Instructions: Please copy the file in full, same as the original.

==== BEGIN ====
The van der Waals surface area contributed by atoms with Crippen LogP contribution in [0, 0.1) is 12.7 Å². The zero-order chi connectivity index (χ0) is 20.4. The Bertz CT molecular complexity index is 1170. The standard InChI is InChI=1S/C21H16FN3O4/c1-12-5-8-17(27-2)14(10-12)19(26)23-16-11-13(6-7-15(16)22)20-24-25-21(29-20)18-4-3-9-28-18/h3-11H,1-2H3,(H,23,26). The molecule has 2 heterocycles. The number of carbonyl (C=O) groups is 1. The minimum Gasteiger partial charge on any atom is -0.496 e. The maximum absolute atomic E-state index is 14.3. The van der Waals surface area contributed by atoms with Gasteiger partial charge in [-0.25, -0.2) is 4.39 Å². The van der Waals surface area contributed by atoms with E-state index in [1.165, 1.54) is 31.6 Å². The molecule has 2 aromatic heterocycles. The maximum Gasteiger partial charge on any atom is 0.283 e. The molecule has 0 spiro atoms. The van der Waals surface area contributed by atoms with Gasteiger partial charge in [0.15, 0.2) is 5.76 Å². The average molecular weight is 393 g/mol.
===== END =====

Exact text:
The van der Waals surface area contributed by atoms with Crippen LogP contribution in [0, 0.1) is 12.7 Å². The zero-order chi connectivity index (χ0) is 20.4. The Bertz CT molecular complexity index is 1170. The standard InChI is InChI=1S/C21H16FN3O4/c1-12-5-8-17(27-2)14(10-12)19(26)23-16-11-13(6-7-15(16)22)20-24-25-21(29-20)18-4-3-9-28-18/h3-11H,1-2H3,(H,23,26). The molecule has 2 heterocycles. The number of carbonyl (C=O) groups is 1. The minimum Gasteiger partial charge on any atom is -0.496 e. The maximum absolute atomic E-state index is 14.3. The van der Waals surface area contributed by atoms with Gasteiger partial charge in [-0.25, -0.2) is 4.39 Å². The van der Waals surface area contributed by atoms with E-state index in [1.165, 1.54) is 31.6 Å². The molecule has 2 aromatic heterocycles. The maximum Gasteiger partial charge on any atom is 0.283 e. The molecule has 0 spiro atoms. The van der Waals surface area contributed by atoms with Gasteiger partial charge in [0.15, 0.2) is 5.76 Å². The average molecular weight is 393 g/mol.